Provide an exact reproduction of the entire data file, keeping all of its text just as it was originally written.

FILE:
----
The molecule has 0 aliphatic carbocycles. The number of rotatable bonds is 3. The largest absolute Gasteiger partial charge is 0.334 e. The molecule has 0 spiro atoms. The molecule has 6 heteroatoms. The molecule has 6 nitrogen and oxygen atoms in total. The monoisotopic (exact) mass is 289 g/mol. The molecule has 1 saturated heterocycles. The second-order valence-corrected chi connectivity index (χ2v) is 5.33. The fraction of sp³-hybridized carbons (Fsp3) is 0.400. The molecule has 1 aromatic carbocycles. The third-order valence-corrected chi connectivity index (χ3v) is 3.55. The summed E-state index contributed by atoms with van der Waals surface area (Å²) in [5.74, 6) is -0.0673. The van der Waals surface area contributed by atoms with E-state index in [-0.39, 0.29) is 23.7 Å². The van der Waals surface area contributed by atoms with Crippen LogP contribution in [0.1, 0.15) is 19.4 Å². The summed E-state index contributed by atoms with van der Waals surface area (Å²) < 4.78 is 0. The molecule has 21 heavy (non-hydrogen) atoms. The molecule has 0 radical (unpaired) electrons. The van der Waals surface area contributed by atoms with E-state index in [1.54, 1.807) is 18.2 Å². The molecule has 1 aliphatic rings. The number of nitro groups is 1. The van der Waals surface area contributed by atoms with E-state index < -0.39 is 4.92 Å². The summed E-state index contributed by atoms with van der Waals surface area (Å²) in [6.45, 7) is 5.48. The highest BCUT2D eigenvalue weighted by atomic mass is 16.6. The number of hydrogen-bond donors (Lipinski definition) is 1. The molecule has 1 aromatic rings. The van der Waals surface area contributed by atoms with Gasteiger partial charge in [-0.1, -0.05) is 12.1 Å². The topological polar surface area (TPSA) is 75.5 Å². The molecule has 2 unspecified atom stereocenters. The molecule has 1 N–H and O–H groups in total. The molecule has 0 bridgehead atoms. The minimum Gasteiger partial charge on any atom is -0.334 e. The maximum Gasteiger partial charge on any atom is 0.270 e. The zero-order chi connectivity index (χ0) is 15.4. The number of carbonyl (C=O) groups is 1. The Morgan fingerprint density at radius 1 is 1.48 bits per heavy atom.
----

The molecule has 0 aliphatic carbocycles. The number of rotatable bonds is 3. The largest absolute Gasteiger partial charge is 0.334 e. The molecule has 0 spiro atoms. The molecule has 6 heteroatoms. The molecule has 6 nitrogen and oxygen atoms in total. The monoisotopic (exact) mass is 289 g/mol. The molecule has 1 saturated heterocycles. The second-order valence-corrected chi connectivity index (χ2v) is 5.33. The fraction of sp³-hybridized carbons (Fsp3) is 0.400. The molecule has 1 aromatic carbocycles. The third-order valence-corrected chi connectivity index (χ3v) is 3.55. The summed E-state index contributed by atoms with van der Waals surface area (Å²) in [5.74, 6) is -0.0673. The van der Waals surface area contributed by atoms with E-state index in [-0.39, 0.29) is 23.7 Å². The van der Waals surface area contributed by atoms with Crippen LogP contribution in [0.1, 0.15) is 19.4 Å². The summed E-state index contributed by atoms with van der Waals surface area (Å²) < 4.78 is 0. The molecule has 21 heavy (non-hydrogen) atoms. The molecule has 0 radical (unpaired) electrons. The van der Waals surface area contributed by atoms with E-state index in [1.54, 1.807) is 18.2 Å². The molecule has 1 aliphatic rings. The number of nitro groups is 1. The van der Waals surface area contributed by atoms with E-state index < -0.39 is 4.92 Å². The summed E-state index contributed by atoms with van der Waals surface area (Å²) in [6.45, 7) is 5.48. The highest BCUT2D eigenvalue weighted by atomic mass is 16.6. The number of hydrogen-bond donors (Lipinski definition) is 1. The molecule has 1 aromatic rings. The van der Waals surface area contributed by atoms with Gasteiger partial charge in [-0.1, -0.05) is 12.1 Å². The topological polar surface area (TPSA) is 75.5 Å². The molecule has 2 unspecified atom stereocenters. The molecule has 1 N–H and O–H groups in total. The molecule has 0 bridgehead atoms. The minimum Gasteiger partial charge on any atom is -0.334 e. The maximum Gasteiger partial charge on any atom is 0.270 e. The zero-order chi connectivity index (χ0) is 15.4. The number of carbonyl (C=O) groups is 1. The Morgan fingerprint density at radius 1 is 1.48 bits per heavy atom.